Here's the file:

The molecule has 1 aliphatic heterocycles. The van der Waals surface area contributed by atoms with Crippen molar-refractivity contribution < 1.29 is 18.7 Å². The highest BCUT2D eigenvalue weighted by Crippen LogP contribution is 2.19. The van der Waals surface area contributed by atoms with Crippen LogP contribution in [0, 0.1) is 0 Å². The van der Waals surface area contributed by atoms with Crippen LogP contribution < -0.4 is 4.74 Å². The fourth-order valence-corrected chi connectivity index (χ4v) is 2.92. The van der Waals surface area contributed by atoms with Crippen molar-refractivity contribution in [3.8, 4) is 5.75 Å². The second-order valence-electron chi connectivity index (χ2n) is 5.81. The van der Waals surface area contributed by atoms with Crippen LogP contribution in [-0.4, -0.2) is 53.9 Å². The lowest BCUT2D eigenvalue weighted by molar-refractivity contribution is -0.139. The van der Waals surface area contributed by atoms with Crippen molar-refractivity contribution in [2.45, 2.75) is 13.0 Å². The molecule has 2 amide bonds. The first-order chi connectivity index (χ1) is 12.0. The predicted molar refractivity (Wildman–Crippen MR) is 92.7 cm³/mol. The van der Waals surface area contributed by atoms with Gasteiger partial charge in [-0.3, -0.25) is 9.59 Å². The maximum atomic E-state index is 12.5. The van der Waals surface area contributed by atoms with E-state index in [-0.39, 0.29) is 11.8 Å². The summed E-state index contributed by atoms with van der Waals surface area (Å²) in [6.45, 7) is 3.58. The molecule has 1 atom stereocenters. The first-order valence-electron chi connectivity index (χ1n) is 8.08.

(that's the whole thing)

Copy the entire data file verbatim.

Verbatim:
The molecule has 1 aliphatic heterocycles. The van der Waals surface area contributed by atoms with Crippen molar-refractivity contribution < 1.29 is 18.7 Å². The highest BCUT2D eigenvalue weighted by Crippen LogP contribution is 2.19. The van der Waals surface area contributed by atoms with Crippen LogP contribution in [0, 0.1) is 0 Å². The van der Waals surface area contributed by atoms with Crippen LogP contribution < -0.4 is 4.74 Å². The fourth-order valence-corrected chi connectivity index (χ4v) is 2.92. The van der Waals surface area contributed by atoms with Crippen molar-refractivity contribution in [3.8, 4) is 5.75 Å². The second-order valence-electron chi connectivity index (χ2n) is 5.81. The van der Waals surface area contributed by atoms with Crippen LogP contribution in [-0.4, -0.2) is 53.9 Å². The lowest BCUT2D eigenvalue weighted by molar-refractivity contribution is -0.139. The van der Waals surface area contributed by atoms with Crippen molar-refractivity contribution in [2.45, 2.75) is 13.0 Å². The molecule has 2 amide bonds. The first-order chi connectivity index (χ1) is 12.0. The predicted molar refractivity (Wildman–Crippen MR) is 92.7 cm³/mol. The van der Waals surface area contributed by atoms with Gasteiger partial charge in [-0.3, -0.25) is 9.59 Å². The maximum atomic E-state index is 12.5. The van der Waals surface area contributed by atoms with E-state index in [-0.39, 0.29) is 11.8 Å². The summed E-state index contributed by atoms with van der Waals surface area (Å²) in [6.45, 7) is 3.58. The molecule has 1 atom stereocenters. The first-order valence-electron chi connectivity index (χ1n) is 8.08.